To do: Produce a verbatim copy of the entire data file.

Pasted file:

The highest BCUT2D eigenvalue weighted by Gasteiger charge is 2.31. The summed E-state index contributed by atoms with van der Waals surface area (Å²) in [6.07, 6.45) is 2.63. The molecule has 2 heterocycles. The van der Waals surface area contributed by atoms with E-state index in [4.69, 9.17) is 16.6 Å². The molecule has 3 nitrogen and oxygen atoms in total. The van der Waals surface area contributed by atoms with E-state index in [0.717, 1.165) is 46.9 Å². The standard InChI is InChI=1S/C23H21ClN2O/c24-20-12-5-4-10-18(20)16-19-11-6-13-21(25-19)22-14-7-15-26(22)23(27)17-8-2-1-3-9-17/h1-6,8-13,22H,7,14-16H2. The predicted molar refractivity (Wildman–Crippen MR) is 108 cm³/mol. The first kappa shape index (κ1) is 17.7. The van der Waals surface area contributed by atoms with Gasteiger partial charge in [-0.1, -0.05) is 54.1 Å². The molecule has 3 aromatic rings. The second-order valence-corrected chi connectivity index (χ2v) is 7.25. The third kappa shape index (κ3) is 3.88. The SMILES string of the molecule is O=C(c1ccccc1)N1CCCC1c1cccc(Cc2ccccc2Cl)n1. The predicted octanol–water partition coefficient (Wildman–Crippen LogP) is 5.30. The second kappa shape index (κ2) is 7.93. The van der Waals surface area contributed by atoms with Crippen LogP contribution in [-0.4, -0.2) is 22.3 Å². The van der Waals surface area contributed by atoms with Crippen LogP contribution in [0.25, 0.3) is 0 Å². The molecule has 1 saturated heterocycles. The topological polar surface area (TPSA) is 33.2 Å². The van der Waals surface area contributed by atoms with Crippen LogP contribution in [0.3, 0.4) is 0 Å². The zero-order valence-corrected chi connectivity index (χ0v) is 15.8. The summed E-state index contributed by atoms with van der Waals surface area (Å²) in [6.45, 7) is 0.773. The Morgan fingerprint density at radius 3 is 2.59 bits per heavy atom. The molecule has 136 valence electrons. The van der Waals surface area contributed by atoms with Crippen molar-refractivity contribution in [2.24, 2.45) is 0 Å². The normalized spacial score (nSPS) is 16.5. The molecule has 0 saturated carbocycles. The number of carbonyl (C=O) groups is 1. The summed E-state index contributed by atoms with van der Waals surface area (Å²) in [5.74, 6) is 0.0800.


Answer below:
The highest BCUT2D eigenvalue weighted by Gasteiger charge is 2.31. The summed E-state index contributed by atoms with van der Waals surface area (Å²) in [6.07, 6.45) is 2.63. The molecule has 2 heterocycles. The van der Waals surface area contributed by atoms with E-state index in [4.69, 9.17) is 16.6 Å². The molecule has 3 nitrogen and oxygen atoms in total. The van der Waals surface area contributed by atoms with E-state index in [0.717, 1.165) is 46.9 Å². The standard InChI is InChI=1S/C23H21ClN2O/c24-20-12-5-4-10-18(20)16-19-11-6-13-21(25-19)22-14-7-15-26(22)23(27)17-8-2-1-3-9-17/h1-6,8-13,22H,7,14-16H2. The predicted molar refractivity (Wildman–Crippen MR) is 108 cm³/mol. The first kappa shape index (κ1) is 17.7. The van der Waals surface area contributed by atoms with Gasteiger partial charge in [-0.1, -0.05) is 54.1 Å². The molecule has 3 aromatic rings. The second-order valence-corrected chi connectivity index (χ2v) is 7.25. The third kappa shape index (κ3) is 3.88. The SMILES string of the molecule is O=C(c1ccccc1)N1CCCC1c1cccc(Cc2ccccc2Cl)n1. The predicted octanol–water partition coefficient (Wildman–Crippen LogP) is 5.30. The second kappa shape index (κ2) is 7.93. The van der Waals surface area contributed by atoms with Crippen LogP contribution in [-0.4, -0.2) is 22.3 Å². The van der Waals surface area contributed by atoms with Crippen LogP contribution in [0.25, 0.3) is 0 Å². The molecule has 1 saturated heterocycles. The topological polar surface area (TPSA) is 33.2 Å². The van der Waals surface area contributed by atoms with Crippen LogP contribution in [0.3, 0.4) is 0 Å². The zero-order valence-corrected chi connectivity index (χ0v) is 15.8. The summed E-state index contributed by atoms with van der Waals surface area (Å²) in [6.45, 7) is 0.773. The Morgan fingerprint density at radius 3 is 2.59 bits per heavy atom. The molecule has 136 valence electrons. The van der Waals surface area contributed by atoms with Crippen molar-refractivity contribution in [2.24, 2.45) is 0 Å². The normalized spacial score (nSPS) is 16.5. The molecule has 0 saturated carbocycles. The number of carbonyl (C=O) groups is 1. The summed E-state index contributed by atoms with van der Waals surface area (Å²) in [5.74, 6) is 0.0800.